Antibiotic resistance is not solely driven by inappropriate prescribing, but inappropriate antibiotic prescriptions are largely responsible for the accelerated rate of resistance development.
In an abstract planned for presentation at the now-cancelled 23rd
Annual Making a Difference in Infectious Diseases (MAD-ID
) Conference, investigators from Saint Francis Hospital and Medical Center share results of a study in which antimicrobial stewardship education was conducted with de-identified provider-specific prescribing scorecards.
Previous study at Saint Francis Hospital and Medical Center had identified areas in need of improvement in outpatient prescribing for respiratory infections, urinary tract infections, and skin & soft tissue infections. Pharmacists intervened by providing education via prescribing scorecards and antibiotic algorithms for the previously mentioned indications.
The investigators reviewed outpatient antibiotic prescription data and medical records for patients in adult primary care clinics from July 2017-June 2018. A post-intervention time period, April-September 2019, was assessed as well.
The study team looked at patient demographics, antibiotic prescriptions, patient allergies, and indications. Investigators evaluated appropriate medication choice and therapy duration using documented indications and clinical practice guidelines.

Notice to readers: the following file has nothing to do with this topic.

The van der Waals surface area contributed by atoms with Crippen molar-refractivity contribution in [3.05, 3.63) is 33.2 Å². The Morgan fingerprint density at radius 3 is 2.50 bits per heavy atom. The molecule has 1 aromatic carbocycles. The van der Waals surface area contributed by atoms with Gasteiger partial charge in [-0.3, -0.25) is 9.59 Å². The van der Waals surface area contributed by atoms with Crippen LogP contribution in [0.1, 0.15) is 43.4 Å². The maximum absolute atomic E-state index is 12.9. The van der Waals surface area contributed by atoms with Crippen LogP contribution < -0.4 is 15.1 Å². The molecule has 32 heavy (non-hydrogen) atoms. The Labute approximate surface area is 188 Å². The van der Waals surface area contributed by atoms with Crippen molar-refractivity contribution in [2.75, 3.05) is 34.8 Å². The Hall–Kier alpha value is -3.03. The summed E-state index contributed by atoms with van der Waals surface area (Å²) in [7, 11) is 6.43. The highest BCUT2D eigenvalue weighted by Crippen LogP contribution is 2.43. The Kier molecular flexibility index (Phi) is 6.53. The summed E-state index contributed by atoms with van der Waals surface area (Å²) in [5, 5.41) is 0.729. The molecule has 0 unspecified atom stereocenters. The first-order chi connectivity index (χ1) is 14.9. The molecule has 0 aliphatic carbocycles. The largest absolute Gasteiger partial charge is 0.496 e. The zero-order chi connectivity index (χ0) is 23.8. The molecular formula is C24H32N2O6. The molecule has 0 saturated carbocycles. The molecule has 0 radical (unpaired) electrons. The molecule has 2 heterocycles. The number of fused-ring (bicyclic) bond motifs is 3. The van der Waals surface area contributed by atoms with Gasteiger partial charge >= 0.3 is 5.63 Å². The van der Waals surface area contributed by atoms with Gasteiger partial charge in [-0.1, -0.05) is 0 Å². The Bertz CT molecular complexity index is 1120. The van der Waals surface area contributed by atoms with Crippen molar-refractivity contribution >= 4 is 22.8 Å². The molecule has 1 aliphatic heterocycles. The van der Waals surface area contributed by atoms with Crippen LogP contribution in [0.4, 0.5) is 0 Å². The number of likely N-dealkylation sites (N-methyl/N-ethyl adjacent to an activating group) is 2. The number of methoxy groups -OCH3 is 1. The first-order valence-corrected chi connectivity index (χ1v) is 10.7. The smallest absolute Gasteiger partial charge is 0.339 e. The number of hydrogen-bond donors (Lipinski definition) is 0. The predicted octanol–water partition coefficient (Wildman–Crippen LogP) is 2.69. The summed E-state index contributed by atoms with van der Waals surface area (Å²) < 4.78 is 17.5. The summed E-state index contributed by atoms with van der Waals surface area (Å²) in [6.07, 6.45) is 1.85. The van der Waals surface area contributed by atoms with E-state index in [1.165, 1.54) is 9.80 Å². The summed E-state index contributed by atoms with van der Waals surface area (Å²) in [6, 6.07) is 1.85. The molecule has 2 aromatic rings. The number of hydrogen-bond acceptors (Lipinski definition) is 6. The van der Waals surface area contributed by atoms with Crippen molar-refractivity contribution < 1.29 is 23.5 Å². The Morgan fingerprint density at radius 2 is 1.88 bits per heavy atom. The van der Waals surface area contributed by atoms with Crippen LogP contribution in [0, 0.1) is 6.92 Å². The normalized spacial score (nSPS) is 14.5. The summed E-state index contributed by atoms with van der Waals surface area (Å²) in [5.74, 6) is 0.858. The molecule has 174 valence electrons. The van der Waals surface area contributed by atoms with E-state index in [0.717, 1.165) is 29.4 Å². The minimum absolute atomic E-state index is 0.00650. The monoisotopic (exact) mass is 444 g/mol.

“The primary outcome was the rate of inappropriate antibiotic prescriptions for respiratory infections, SSTIs and UTIs before and after providing education with the de-identified provider-specific prescribing scorecard,” investigators wrote.
Through the program, the rate of inappropriate antibiotic prescriptions in the 3 combined areas for improvement was reduced from 74% to 56% following us of the de-identified prescriber scorecard. Most improvement was driven by reductions in inappropriate prescribing for skin & soft tissue infections (97% pre-intervention, 67% post-intervention) and UTIs (60% pre-intervention, 19% post-intervention).
Inappropriate prescribing rates in respiratory infections were not significant (66% pre-intervention, 61% post- intervention).
The study team highlighted that a mere 1-time educational intervention led to an 18.4% decrease in the rate of inappropriate antibiotic prescriptions for 3 common indications.
The abstract, “Impact of antimicrobial stewardship education using a de-identified, provider-specific prescribing scorecard on outpatient antibiotic prescribing practices,” was published by the organizers of MAD-ID 2020.
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